Reinhart's conducting teacher was Leopold Stokowski.
Stokowski learned *his* trade from Gustav Mahler.
Mahler learned *his* trade from Richard Wagner.

Which, professionally, makes me a great-great-grandson (in conducting only!) of Wagner, who is regarded as the founder of the modern school in symphony/opera conducting.

My intense association with those predecessor instructors - at least according to good musician friends of mine - is what they (my friends) try to use in order to explain my composing style. And there are those that disagree (I am one of those). But it makes me feel good anyway, whenever one of them says that! ;)

[#] Tue Jul 16 2013 15:43:29 EDT from fleeb @ Uncensored

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I'm curious to get your take on this piece of music:

http://www.fleeb.com/music/oholynight.mp3

[#] Tue Jul 16 2013 15:57:08 EDT from LoanShark @ Uncensored

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*snicker* I remember that one...

[#] Tue Jul 16 2013 20:41:39 EDT from vince-q @ Uncensored

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Jul 16 2013 12:43pm from fleeb @uncnsrd

I'm curious to get your take on this piece of music:

http://www.fleeb.com/music/oholynight.mp3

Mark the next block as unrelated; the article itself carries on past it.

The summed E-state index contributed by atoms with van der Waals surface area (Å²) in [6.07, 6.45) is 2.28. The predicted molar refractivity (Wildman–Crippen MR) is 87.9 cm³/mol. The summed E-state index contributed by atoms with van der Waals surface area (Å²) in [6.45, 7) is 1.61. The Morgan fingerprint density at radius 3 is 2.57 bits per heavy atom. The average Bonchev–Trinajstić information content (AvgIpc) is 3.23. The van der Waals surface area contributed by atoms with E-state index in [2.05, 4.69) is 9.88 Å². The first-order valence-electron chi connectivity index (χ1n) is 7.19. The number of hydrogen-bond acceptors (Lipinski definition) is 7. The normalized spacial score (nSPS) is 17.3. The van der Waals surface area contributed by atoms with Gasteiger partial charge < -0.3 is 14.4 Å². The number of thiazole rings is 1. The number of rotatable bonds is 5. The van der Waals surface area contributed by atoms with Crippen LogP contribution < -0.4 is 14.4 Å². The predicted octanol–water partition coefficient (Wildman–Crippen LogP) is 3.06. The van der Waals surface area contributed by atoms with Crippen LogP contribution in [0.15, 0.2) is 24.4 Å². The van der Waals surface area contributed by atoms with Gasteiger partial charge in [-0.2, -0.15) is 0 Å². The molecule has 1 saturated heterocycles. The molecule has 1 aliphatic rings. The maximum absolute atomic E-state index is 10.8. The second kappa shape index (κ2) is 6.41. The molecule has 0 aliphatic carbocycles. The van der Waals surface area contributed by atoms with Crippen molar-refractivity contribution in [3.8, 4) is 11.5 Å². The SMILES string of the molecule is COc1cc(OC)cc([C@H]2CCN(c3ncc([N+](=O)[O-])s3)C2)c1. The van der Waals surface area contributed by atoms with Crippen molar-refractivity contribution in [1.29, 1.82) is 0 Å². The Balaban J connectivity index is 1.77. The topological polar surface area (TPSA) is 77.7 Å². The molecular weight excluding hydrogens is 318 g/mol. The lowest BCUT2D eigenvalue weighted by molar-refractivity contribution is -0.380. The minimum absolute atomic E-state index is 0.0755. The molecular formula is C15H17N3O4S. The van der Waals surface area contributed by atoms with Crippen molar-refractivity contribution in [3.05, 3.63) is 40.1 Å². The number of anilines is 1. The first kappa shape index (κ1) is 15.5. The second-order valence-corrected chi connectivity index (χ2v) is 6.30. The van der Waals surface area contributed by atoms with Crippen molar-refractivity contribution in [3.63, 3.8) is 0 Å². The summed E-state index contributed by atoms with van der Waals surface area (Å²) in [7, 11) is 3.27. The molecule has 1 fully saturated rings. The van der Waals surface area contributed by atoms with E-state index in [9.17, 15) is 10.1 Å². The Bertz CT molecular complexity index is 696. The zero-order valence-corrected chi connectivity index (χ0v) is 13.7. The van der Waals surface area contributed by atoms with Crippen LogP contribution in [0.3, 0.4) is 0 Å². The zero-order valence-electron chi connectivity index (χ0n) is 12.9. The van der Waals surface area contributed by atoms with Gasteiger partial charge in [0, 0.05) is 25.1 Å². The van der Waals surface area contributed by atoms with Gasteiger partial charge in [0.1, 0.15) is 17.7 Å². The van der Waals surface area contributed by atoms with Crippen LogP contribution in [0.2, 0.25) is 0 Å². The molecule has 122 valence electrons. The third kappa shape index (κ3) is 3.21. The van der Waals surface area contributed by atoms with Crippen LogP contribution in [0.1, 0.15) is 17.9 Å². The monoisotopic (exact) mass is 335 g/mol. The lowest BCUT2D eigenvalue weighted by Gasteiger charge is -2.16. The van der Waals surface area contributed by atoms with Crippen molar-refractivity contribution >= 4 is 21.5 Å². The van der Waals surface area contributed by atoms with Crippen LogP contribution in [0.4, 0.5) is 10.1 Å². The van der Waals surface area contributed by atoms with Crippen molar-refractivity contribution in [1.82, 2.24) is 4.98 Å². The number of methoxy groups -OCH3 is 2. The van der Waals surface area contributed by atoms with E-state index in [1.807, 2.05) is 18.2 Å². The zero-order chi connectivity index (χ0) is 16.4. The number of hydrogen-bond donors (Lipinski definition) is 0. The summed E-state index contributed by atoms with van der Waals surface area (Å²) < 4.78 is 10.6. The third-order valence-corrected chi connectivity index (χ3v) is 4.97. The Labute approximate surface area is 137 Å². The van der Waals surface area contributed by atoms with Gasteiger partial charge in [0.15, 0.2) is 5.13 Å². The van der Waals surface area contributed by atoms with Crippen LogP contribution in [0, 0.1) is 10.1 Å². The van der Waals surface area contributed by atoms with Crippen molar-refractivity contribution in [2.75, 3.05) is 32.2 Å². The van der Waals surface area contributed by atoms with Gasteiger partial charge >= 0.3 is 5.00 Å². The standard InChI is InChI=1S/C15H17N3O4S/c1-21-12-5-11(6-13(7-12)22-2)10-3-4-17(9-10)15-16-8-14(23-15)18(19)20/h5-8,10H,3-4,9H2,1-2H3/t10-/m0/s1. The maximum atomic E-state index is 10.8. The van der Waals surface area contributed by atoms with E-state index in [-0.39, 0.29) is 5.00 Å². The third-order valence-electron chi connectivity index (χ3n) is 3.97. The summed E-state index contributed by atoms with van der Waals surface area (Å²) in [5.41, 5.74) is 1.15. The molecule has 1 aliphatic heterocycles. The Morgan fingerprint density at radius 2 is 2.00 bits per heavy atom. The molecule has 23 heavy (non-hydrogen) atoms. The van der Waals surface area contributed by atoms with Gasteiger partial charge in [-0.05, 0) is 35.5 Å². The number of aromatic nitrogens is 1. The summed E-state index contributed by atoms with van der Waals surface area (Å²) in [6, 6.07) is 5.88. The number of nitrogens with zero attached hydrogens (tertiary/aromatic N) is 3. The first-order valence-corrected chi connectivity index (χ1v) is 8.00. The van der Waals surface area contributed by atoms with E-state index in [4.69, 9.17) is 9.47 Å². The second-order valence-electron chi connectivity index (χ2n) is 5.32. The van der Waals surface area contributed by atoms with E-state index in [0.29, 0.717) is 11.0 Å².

The singer has absolutely no concept of pitch control or phrasing.
To call this 'horrid' would understatement.

You *were* kidding, right?

[#] Tue Jul 16 2013 21:06:56 EDT from fleeb @ Uncensored

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Of course.

It's one of those pieces of music I like to whip out occasionally to remind myself to laugh. I find it hilarious. Just about everything you could do wrongly as a singer was done wrongly.

[#] Wed Jul 17 2013 00:07:21 EDT from vince-q @ Uncensored

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It's one of those pieces of music I like to whip out occasionally to

remind myself to laugh. I find it hilarious. Just about everything
you could do wrongly as a singer was done wrongly.

You sure do not ever want to hear me sing. When I "sing" the result should be declared a federal felony!